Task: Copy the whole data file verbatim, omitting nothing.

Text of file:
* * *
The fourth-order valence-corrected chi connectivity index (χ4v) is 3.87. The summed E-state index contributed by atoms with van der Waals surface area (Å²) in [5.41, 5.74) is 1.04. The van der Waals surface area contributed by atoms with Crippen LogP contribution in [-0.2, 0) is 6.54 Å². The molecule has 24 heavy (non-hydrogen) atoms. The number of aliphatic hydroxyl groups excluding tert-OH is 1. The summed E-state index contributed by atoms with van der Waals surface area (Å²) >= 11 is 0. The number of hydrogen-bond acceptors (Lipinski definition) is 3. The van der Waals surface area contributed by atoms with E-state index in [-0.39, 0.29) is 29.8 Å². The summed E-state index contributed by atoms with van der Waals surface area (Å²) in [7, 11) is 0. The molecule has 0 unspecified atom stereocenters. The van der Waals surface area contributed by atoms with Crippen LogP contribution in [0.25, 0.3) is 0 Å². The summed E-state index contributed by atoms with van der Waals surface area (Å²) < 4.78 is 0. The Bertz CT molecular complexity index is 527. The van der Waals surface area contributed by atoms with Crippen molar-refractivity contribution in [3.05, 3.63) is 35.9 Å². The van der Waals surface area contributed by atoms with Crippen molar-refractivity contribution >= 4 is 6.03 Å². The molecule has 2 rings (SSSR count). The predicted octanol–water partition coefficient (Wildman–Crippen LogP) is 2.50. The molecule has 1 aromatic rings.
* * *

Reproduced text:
The fourth-order valence-corrected chi connectivity index (χ4v) is 3.87. The summed E-state index contributed by atoms with van der Waals surface area (Å²) in [5.41, 5.74) is 1.04. The van der Waals surface area contributed by atoms with Crippen LogP contribution in [-0.2, 0) is 6.54 Å². The molecule has 24 heavy (non-hydrogen) atoms. The number of aliphatic hydroxyl groups excluding tert-OH is 1. The summed E-state index contributed by atoms with van der Waals surface area (Å²) >= 11 is 0. The number of hydrogen-bond acceptors (Lipinski definition) is 3. The van der Waals surface area contributed by atoms with E-state index in [-0.39, 0.29) is 29.8 Å². The summed E-state index contributed by atoms with van der Waals surface area (Å²) in [7, 11) is 0. The molecule has 0 unspecified atom stereocenters. The van der Waals surface area contributed by atoms with Crippen LogP contribution in [0.25, 0.3) is 0 Å². The summed E-state index contributed by atoms with van der Waals surface area (Å²) < 4.78 is 0. The Bertz CT molecular complexity index is 527. The van der Waals surface area contributed by atoms with Crippen molar-refractivity contribution in [3.05, 3.63) is 35.9 Å². The van der Waals surface area contributed by atoms with Crippen molar-refractivity contribution >= 4 is 6.03 Å². The molecule has 2 rings (SSSR count). The predicted octanol–water partition coefficient (Wildman–Crippen LogP) is 2.50. The molecule has 1 aromatic rings.